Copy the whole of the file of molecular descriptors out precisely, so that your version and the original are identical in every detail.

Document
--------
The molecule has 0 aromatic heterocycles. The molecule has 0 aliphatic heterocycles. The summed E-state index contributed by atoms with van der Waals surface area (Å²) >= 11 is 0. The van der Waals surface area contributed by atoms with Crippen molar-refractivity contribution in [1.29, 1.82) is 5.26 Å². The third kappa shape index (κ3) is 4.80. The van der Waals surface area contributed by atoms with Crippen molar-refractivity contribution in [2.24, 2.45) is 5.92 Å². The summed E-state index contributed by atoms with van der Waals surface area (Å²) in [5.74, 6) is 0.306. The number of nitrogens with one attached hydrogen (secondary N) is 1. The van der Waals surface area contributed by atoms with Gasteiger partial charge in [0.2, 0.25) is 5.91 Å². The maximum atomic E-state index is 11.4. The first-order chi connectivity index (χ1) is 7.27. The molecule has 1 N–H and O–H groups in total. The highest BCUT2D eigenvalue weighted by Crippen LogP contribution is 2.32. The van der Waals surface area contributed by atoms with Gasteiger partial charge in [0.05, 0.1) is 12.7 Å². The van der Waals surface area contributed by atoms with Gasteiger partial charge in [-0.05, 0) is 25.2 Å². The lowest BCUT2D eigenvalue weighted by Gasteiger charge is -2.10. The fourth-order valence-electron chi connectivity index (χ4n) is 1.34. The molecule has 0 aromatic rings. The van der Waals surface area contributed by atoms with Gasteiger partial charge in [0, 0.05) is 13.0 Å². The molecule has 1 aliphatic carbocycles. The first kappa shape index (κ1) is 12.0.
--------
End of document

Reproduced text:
The molecule has 0 aromatic heterocycles. The molecule has 0 aliphatic heterocycles. The summed E-state index contributed by atoms with van der Waals surface area (Å²) >= 11 is 0. The van der Waals surface area contributed by atoms with Crippen molar-refractivity contribution in [1.29, 1.82) is 5.26 Å². The third kappa shape index (κ3) is 4.80. The van der Waals surface area contributed by atoms with Crippen molar-refractivity contribution in [2.24, 2.45) is 5.92 Å². The summed E-state index contributed by atoms with van der Waals surface area (Å²) in [5.74, 6) is 0.306. The number of nitrogens with one attached hydrogen (secondary N) is 1. The van der Waals surface area contributed by atoms with Gasteiger partial charge in [0.2, 0.25) is 5.91 Å². The maximum atomic E-state index is 11.4. The first-order chi connectivity index (χ1) is 7.27. The molecule has 1 N–H and O–H groups in total. The highest BCUT2D eigenvalue weighted by Crippen LogP contribution is 2.32. The van der Waals surface area contributed by atoms with Gasteiger partial charge in [0.05, 0.1) is 12.7 Å². The van der Waals surface area contributed by atoms with Gasteiger partial charge in [-0.05, 0) is 25.2 Å². The lowest BCUT2D eigenvalue weighted by Gasteiger charge is -2.10. The fourth-order valence-electron chi connectivity index (χ4n) is 1.34. The molecule has 0 aromatic rings. The van der Waals surface area contributed by atoms with Gasteiger partial charge in [0, 0.05) is 13.0 Å². The molecule has 1 aliphatic carbocycles. The first kappa shape index (κ1) is 12.0.